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While most of us look forward to the breaks in routine that summer brings, ADHD kids are more comfortable with predictability.

Dad walks with ADHD, planning ahead
Dad walks with ADHD, planning ahead

Structure is a lifeline for children with attention deficit hyperactivity disorder (ADHD) who have difficulty with transitions, problem solving, and planning ahead. The school year comes with plenty of calming routines: waking, getting dressed, eating breakfast, and catching the school bus make up morning routines; dinner, homework, free time, bathing, and bedtime at night.

While most of us look forward to the breaks in routine that summer brings, ADHD kids are more comfortable with predictability. Unanchored by their familiar structure, they can easily become anxious and upset.

Here’s how to ease your child’s summer anxiety:

Create a new routine

A disorganized summer can create a discombobulated ADHD child. Since many don’t fare well with large blocks of free time, summer camp — either day or sleep-away — is an excellent solution. Be certain to select a program in which counselors know about ADHD and can handle inevitable emergencies and meltdowns. Make sure the counselor and your child know how to contact you if there’s a problem.

It is not too late to enroll your child in a series of two-week or three-week summer programs (such as soccer clinics, arts programs and computer camps), a strategy that provides both structure and change throughout the summer. Some change, if well planned, will keep your stimulation-seeking child interested and engaged.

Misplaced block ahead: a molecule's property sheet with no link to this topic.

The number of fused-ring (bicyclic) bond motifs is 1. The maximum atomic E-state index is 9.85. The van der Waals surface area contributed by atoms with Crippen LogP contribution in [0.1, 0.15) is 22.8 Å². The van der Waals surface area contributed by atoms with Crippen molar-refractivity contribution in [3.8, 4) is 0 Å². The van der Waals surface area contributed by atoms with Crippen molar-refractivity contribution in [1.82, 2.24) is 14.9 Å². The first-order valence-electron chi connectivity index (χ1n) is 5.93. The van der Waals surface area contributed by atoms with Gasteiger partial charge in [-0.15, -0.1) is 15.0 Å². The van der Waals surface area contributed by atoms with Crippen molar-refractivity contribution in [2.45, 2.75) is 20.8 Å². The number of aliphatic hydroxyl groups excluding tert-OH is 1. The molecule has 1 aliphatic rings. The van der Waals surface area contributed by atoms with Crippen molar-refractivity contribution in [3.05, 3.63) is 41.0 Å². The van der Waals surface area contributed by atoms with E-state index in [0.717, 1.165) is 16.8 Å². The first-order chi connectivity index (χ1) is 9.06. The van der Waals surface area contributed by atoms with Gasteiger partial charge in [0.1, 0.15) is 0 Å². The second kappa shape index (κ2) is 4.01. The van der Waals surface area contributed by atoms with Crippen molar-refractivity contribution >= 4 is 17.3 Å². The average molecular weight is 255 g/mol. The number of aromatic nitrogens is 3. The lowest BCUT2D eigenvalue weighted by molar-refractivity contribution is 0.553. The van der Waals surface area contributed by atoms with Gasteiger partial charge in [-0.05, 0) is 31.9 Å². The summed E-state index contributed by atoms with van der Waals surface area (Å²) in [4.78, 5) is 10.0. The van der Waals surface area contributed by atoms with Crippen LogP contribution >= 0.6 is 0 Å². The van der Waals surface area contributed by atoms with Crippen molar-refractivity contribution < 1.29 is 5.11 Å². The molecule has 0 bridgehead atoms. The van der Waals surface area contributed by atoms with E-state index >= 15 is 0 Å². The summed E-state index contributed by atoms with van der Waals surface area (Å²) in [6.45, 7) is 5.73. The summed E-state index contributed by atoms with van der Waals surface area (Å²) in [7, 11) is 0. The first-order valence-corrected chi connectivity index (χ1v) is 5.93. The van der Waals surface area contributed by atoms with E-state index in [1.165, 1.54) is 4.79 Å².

Let the child know the plan

If your child isn’t attending a structured camp or classes, try to plan supervised activities throughout each day. Choosing activities your child enjoys works best. But remember, it’s not enough to make the plans and send your child off to the beach with your in-laws. Go over the day with your child — when they’re leaving, how they’ll get there, who will be there, what they’ll be doing, where they’re having dinner — the night before. Offering at least some measure of predictability — and keeping surprises to a minimum — will help your child stay calm.

Family vacation rules

If you don’t factor your ADHD child into your family travel plans, you may be in for a wild ride. Time your child’s medication dose to cover long car rides and plane trips. Bring plenty of books, toys, card games, and computer games for the trip — they help provide structure and activity. Plan for frequent stops so your child can walk or run some energy off. If possible, don’t travel beyond dinnertime. Give your child time at the end of the day to move around, jump on the bed, and regroup.

Medication matters

While many parents feel compelled to give their children “medication breaks” over the summer, I don’t often recommend it. ADD/ADHD medication helps children fare better socially as well as academically. It helps them control impulses and enables them to pay attention to their friends, keep focused on playing fields, follow counselors’ instructions, and avoid accidents caused by impetuous behavior.

Summer is perhaps the best time of year to enjoy these wonderfully exuberant children. Strategizing and planning will help you make the most of these priceless moments.

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